Innovation Is A Thing Of The Past

On my first day on the job as a copywriter at the highly respected ad agency, Boase Massimi Pollitt in Paddington, I was given the latest and greatest piece of writing technology – a manual typewriter. Yes, it was all mine to tap out convincing, compelling paragraphs of prose. It was wonderful. If I screwed up a spelling or wanted to change anything, why that was no problem. A big dollop of Tippex white out solved that little snafu.

Rat-tat-tat-tat-tat…all day long, and when my wordsmithery was ready for client presentation, it went downstairs to one of the secretaries who would type it out again on posh paper at a mind-boggling speed. They weren’t single digit key thumpers like yours truly, oh no. These young women were ninety words a minute on a slow day with all fingers blasting. But they had an advantage; their typewriters were state-of-the-art electric. How I yearned for one of those black beasts to grace my desk. Two years later, my dream became reality. No more Tippex. This baby could backspace and correct without any big dollop of white goop. Splendid thing it was and I remember it fondly. 

Fast forward a few years to 1983 – I was now working in San Francisco at the ad agency B.B.D.O. Electric typewriters were ubiquitous and all was well in my writing world until one morning, I was summoned into an account director’s office. He beamed a huge smile and pointed at a strange little rectangular piece of plastic with a small black and white screen. “What do you think?” he asked, still smiling.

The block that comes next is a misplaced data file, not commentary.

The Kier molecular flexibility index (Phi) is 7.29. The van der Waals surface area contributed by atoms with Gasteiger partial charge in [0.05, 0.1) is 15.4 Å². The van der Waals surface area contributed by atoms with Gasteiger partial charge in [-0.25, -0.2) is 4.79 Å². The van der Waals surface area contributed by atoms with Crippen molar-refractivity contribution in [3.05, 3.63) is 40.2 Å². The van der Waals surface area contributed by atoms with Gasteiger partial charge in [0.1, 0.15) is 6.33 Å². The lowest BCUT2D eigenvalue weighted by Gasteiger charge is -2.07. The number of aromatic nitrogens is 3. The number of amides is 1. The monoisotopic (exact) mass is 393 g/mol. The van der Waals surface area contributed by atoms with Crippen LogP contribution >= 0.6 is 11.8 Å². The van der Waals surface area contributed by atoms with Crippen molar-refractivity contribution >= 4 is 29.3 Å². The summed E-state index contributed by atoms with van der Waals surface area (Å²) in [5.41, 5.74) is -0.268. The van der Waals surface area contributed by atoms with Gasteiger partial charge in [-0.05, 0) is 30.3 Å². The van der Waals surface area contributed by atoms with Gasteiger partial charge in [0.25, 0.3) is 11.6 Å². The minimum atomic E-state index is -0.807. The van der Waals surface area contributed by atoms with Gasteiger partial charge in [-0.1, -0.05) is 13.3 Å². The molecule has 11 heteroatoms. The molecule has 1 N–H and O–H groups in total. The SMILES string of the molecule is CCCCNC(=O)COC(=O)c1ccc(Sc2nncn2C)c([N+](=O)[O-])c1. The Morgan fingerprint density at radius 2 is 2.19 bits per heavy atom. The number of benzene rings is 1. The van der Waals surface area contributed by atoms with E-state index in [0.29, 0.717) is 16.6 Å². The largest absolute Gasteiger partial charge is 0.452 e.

“What is it?” I replied.

“Sit down and type something,” he enthused. I sat down and typed on the small keyboard. Letters magically appeared on the small screen! I was amazed. And when I hit the delete key, my words instantly vanished! I was blown away.

“I want one of these!” I demanded. “What’s this thing called?” The account exec was happy I was happy.

“It’s called a Macintosh. Made by a company called Apple. We have the account. Want to work on it?”

Yes, I did. My electric typewriter was now toast. For the next year I regularly visited Apple HQ in Silicon Valley and got flown to Paris to consult with other creatives on the follow-up TV spot to the famous Ridley Scott 1984 commercial which launched this very same machine.

Fast forward again to 1994 and Nashville, Tennessee. During the move from California, my wife asked what she should do with our Macintosh. “Keep it or toss it?” she asked. I looked over at the dumpster and shrugged. “Toss it. The ad agency gave me this amazing desktop that blows that piece of crap away.”

Eight compooters later, I’m now typing this on a super-fast laptop that blows away everything else I’ve ever worked on, but the thrill is gone. Because of all these fine machines, I still miss that old manual typewriter most of all.

 

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About Tony Cane-Honeysett

Author, Filmmaker, Musician, Photographer.
This entry was posted in Writing. Bookmark the permalink.

2 Responses to Innovation Is A Thing Of The Past

  1. Paul says:

    I’ve got an old manual typewriter. You can have it.

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